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Empowering empathy with AI: The Moving Stories project 

Dr. Ariela Schachter and her faculty collaborators had an idea. As an associate professor of sociology, she wanted to create an app, together with Dr. Ila Sheren and Dr. Tabea Linhard, to study what happens when you connect members of the St. Louis community to their neighbors with migrant backgrounds.  

What they didn’t have were the app-development skills to make it happen.  

But the driving force behind the Digital Solutions Studio (DSS) – the app development arm of the Digital Intelligence & Innovation (DI2) Accelerator – is that lack of expertise shouldn’t stand in the way of a good idea. 

The moving stories app can be accessed by smart phone or desktop at movingstories.art.

The DSS exists to empower WashU faculty, students, and staff with professional consultation and services that bring digitally enabled research projects like the Moving Stories app to life.  

 “We thought it would take years. Instead, in the span of a few months, we went from this vague idea to a real functioning tool,” said Schachter.

The idea behind Moving Stories was simple enough: conduct in-app surveys to measure changes in sentiment before and after users engage with narratives submitted by individuals with immigrant backgrounds. Schachter saw potential to foster more inclusive attitudes towards immigrant community members, and support for more inclusive policies towards immigration more broadly. 

The DSS developers took the idea a few giant leaps further. 

Early adopter gets the worm  

“The Moving Stories app was a first in many ways,” said Saif Arif, director of digital solutions at the DI2 Accelerator.  “It was among the first projects to leverage the WashU secure instance of ChatGPT for advanced analysis, allowing the AI capabilities to transcribe voice submissions, enable automatic translation, track sentiment, tag stories, track user engagement and more.”  

We thought it would take years. Instead, in the span of a few months, we went from this vague idea to a real functioning tool.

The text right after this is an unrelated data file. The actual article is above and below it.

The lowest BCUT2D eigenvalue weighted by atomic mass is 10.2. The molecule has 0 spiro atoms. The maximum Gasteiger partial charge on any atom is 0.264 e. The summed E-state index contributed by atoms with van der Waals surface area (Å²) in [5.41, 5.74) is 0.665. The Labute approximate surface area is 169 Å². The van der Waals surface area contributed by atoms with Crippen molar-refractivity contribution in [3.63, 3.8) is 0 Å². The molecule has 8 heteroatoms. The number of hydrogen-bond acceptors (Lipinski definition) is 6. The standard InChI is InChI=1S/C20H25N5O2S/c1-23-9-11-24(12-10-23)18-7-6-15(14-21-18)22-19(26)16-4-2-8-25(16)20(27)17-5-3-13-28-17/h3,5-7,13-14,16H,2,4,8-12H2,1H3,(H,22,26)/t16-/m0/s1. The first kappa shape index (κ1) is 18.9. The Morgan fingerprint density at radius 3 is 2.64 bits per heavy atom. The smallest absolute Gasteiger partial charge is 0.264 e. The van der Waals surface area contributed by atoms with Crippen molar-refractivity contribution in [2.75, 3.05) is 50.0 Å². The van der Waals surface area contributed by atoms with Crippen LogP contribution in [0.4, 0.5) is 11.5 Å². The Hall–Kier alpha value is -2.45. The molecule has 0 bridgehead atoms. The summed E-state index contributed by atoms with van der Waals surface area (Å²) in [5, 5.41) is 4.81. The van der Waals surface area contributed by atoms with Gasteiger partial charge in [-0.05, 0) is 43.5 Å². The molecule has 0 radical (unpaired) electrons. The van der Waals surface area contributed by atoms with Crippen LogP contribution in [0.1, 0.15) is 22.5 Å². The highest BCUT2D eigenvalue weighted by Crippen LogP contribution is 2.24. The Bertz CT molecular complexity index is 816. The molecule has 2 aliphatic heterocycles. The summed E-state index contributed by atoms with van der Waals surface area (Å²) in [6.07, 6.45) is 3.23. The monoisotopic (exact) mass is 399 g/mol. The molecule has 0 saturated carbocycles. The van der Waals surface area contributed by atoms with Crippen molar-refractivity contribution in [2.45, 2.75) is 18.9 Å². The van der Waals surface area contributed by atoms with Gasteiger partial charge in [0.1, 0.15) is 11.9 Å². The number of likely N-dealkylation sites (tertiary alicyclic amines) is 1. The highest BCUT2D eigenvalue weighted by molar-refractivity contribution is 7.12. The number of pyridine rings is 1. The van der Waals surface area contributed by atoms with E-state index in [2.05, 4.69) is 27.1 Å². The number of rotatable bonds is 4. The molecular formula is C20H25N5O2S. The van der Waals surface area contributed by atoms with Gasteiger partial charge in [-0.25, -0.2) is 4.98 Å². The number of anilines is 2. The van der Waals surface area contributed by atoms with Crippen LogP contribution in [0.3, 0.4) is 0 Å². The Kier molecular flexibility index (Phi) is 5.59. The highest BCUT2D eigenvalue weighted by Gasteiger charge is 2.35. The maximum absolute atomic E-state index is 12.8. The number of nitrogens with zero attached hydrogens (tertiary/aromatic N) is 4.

Dr. Ariela Schtacher, professor of sociology at WashU

“It went so far beyond what I’d ever imagined,” Schachter said. “In addition to having access to people with the skills to build the app, we were able to work with this team who helped pull out what the vision was from us.” 

WashU researchers will soon be able to plug their own research projects into the same Washington University ChatGPT secure sandbox to utilize advanced AI capabilities.  

“This app was a test case for us to deliver more functionalities like this one to more teams at WashU,” Arif said. “The DI2 Accelerator is working closely with WashU IT to make this functionality available later this year. This milestone represents the beginning of a broader initiative to democratize digital capabilities across the university.” 

Technology that brings people together 

Beyond the web-based app, Moving Stories embodies a larger, interdisciplinary initiative at WashU to explore stories from St. Louis’ vibrant immigrant community through an art exhibit, workshops, and public engagements.  

Two kiosks provided access to the Moving Stories app at the Luminary art gallery on Cherokee Street, in conjunction with the Moving Stories art exhibit.

With a proof-of-concept in hand, Schachter and her team have ambitious plans for the project’s future. They are developing grant proposals to expand the number of participants by partnering with local organizations or conducting a large-scale research project. 

They’re also exploring how this tool could act as a living archive. “We’re asking people to give us a little bit of themselves. We want to make sure we honor that in the right way,” Schachter said. 

Want to chat about your project idea with the DSS team? Get in touch at di2accelerator@wustl.edu or learn more here.

This blog was written with assistance from the WashU ChatGPT secure sandbox.